In my statement to the House of 29 June 2010, I informed the House of the outcome of my review of how the Foreign and Commonwealth Office will spend its programme funding in this financial year. I am now in a position to announce decisions about programme spending for the next financial year 2011-12.
The Foreign Office’s priorities are to safeguard Britain’s national security, build British prosperity and support British nationals around the world.
The review we have conducted will ensure that FCO programme spending is aligned with our priorities and contributes to the development of Britain’s diplomatic influence and the promotion of our values. We must ensure the money is spent effectively and supports the Government’s commitment to spend 0.7% of GNI as official development assistance (ODA) by 2013.
As a result of the review the FCO will change the way it manages its programme spending. We will give British ambassadors greater responsibility for deciding how best to spend their local budgets to support UK foreign policy objectives and strengthen bilateral relationships. We will reduce administrative spending and seek other cost savings. We will introduce new procedures to assess the impact of FCO programme spending worldwide.
For the 2011-12 financial year, we have decided to allocate:
£57 million for programmes dedicated to national security;
£24 million for programmes to support UK prosperity, including through the promotion of a stable and open global economic environment which will help countries develop; and
£58.5 million for the support of democratic values, human rights and British diplomatic influence overseas.
This is a total of £139.5 million. I anticipate that in future years it will be necessary to make some reductions in these allocations in order to be able to continue to support our diplomatic network overseas, while achieving the savings we committed to making during the comprehensive spending review.
Within the overall allocations set out above we have made a number of significant decisions on funding for individual programmes next year.
On security, we will sustain spending on counter-terrorism and counter-proliferation at £38 million and £3 million respectively. We will provide £16 million for spending on counter-narcotics and rule of law programmes in Afghanistan. This represents a reduction of £2 million, which will be made possible without affecting the outcomes of our projects there, as several of them will reach the end of their capital investment stage. We will incorporate future spending on drugs and crime projects into the bilateral programmes managed by posts overseas, while provide a total of £2 million as a ring-fenced element within those budgets to be dedicated to projects on drugs and crime.
We will significantly increase spending on programmes to help countries develop and to support UK prosperity, bringing these to a total of £20 million. We will spend more on projects which promote openness, international trade and investment, transparent and stable regulatory environments and strengthen the multilateral trading system and international investment opportunities, while resisting protectionism, including creating a commercial diplomacy fund of £4 million dedicated to identifying and securing commercial opportunities for our businesses, and supporting inward investment to the UK. We will maintain current levels of spending on our successful programme which promotes the global transition to a low-carbon economy, energy efficiency and security, and is intended to increase the prospects of reaching a global climate change agreement.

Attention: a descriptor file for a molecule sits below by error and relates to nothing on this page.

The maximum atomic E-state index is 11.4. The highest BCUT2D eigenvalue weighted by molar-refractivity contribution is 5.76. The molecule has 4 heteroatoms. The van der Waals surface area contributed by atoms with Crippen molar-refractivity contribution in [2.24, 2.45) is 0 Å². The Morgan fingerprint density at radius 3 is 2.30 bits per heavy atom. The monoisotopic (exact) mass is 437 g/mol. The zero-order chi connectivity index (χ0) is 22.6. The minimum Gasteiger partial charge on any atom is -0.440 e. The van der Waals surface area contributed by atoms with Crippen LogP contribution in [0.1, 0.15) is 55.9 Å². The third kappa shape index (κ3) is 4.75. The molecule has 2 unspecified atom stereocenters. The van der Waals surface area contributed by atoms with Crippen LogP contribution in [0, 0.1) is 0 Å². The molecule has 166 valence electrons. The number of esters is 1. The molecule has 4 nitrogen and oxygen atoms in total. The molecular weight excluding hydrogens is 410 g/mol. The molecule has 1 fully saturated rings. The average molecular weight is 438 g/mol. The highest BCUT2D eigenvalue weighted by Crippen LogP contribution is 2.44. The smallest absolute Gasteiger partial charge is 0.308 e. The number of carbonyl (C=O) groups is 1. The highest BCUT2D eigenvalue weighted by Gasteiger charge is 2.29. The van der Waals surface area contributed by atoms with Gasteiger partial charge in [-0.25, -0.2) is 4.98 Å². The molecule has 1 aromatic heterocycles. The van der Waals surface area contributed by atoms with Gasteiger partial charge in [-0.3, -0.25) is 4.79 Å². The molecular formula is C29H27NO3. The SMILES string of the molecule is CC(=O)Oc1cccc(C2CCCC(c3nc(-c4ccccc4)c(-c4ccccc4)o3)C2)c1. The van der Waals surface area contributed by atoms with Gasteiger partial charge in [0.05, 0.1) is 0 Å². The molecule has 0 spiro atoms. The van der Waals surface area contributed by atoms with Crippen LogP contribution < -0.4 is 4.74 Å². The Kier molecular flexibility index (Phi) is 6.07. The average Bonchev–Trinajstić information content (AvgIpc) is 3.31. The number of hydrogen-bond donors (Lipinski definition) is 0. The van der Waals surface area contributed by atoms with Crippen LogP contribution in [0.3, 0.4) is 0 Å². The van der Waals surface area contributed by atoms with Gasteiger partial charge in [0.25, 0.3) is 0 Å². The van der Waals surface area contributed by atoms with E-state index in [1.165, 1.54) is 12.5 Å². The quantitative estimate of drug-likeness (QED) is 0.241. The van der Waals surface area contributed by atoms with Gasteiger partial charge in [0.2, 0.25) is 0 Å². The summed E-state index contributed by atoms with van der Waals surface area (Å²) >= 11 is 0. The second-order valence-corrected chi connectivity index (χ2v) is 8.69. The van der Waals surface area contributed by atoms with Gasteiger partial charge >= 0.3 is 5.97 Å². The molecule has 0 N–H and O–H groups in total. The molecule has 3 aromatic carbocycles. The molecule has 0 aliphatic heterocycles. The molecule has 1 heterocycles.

In terms of the promotion of our diplomatic influence and values, we will increase funding for bilateral programmes to £19 million, including a ring-fenced allocation for the western Balkans and other non-EU countries in Europe. We will establish a new fund of £5 million to address, in partnership with regional governments, the long-term underlying governance and social, economic and political participation issues affecting the Arab world. We will increase spending in the support of the overseas territories to £7 million. We will sustain our spending on human rights and democracy at £5 million. We will slightly increase spending in support of the Westminster Foundation for Democracy to £3.5 million. We will dedicate £17 million to spending on scholarships while at the same time ensuring a greater proportion of that spending is in Commonwealth countries.
We will reduce spending on strategic communications by one third to £2 million, targeting spending on activities and initiatives which actively support FCO priorities, and spend a greater proportion of this funding in posts overseas.
I will provide the House with details of programme spending for future years in due course together with further information about how we will ensure that these funds provide the best possible value for the public money.